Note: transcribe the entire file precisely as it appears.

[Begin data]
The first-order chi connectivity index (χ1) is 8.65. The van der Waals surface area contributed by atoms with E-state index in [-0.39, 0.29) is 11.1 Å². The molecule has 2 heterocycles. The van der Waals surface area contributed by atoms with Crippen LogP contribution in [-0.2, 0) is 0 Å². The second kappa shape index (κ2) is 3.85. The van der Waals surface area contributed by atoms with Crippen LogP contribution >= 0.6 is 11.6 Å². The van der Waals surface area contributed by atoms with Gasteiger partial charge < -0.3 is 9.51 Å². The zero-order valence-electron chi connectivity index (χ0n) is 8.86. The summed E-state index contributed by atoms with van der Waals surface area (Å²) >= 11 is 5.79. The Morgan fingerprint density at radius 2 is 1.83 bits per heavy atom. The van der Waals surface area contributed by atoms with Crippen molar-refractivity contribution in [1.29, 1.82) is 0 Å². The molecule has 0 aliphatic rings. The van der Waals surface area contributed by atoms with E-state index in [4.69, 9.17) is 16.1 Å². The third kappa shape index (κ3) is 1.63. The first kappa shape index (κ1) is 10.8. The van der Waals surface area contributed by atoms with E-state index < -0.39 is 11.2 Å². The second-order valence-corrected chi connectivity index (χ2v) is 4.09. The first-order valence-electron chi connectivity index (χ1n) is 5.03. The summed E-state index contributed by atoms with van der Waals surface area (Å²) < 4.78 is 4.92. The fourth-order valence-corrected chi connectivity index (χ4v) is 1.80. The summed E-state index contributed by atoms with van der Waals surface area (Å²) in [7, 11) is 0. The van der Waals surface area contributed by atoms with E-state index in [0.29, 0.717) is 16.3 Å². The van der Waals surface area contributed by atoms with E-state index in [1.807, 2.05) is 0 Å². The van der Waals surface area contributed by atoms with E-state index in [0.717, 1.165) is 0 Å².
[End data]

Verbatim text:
The first-order chi connectivity index (χ1) is 8.65. The van der Waals surface area contributed by atoms with E-state index in [-0.39, 0.29) is 11.1 Å². The molecule has 2 heterocycles. The van der Waals surface area contributed by atoms with Crippen LogP contribution in [-0.2, 0) is 0 Å². The second kappa shape index (κ2) is 3.85. The van der Waals surface area contributed by atoms with Crippen LogP contribution >= 0.6 is 11.6 Å². The van der Waals surface area contributed by atoms with Gasteiger partial charge < -0.3 is 9.51 Å². The zero-order valence-electron chi connectivity index (χ0n) is 8.86. The summed E-state index contributed by atoms with van der Waals surface area (Å²) >= 11 is 5.79. The Morgan fingerprint density at radius 2 is 1.83 bits per heavy atom. The van der Waals surface area contributed by atoms with Crippen molar-refractivity contribution in [1.29, 1.82) is 0 Å². The molecule has 0 aliphatic rings. The van der Waals surface area contributed by atoms with E-state index in [4.69, 9.17) is 16.1 Å². The third kappa shape index (κ3) is 1.63. The first kappa shape index (κ1) is 10.8. The van der Waals surface area contributed by atoms with E-state index < -0.39 is 11.2 Å². The second-order valence-corrected chi connectivity index (χ2v) is 4.09. The first-order valence-electron chi connectivity index (χ1n) is 5.03. The summed E-state index contributed by atoms with van der Waals surface area (Å²) < 4.78 is 4.92. The fourth-order valence-corrected chi connectivity index (χ4v) is 1.80. The summed E-state index contributed by atoms with van der Waals surface area (Å²) in [7, 11) is 0. The van der Waals surface area contributed by atoms with E-state index in [0.29, 0.717) is 16.3 Å². The van der Waals surface area contributed by atoms with E-state index in [1.807, 2.05) is 0 Å². The van der Waals surface area contributed by atoms with E-state index in [0.717, 1.165) is 0 Å².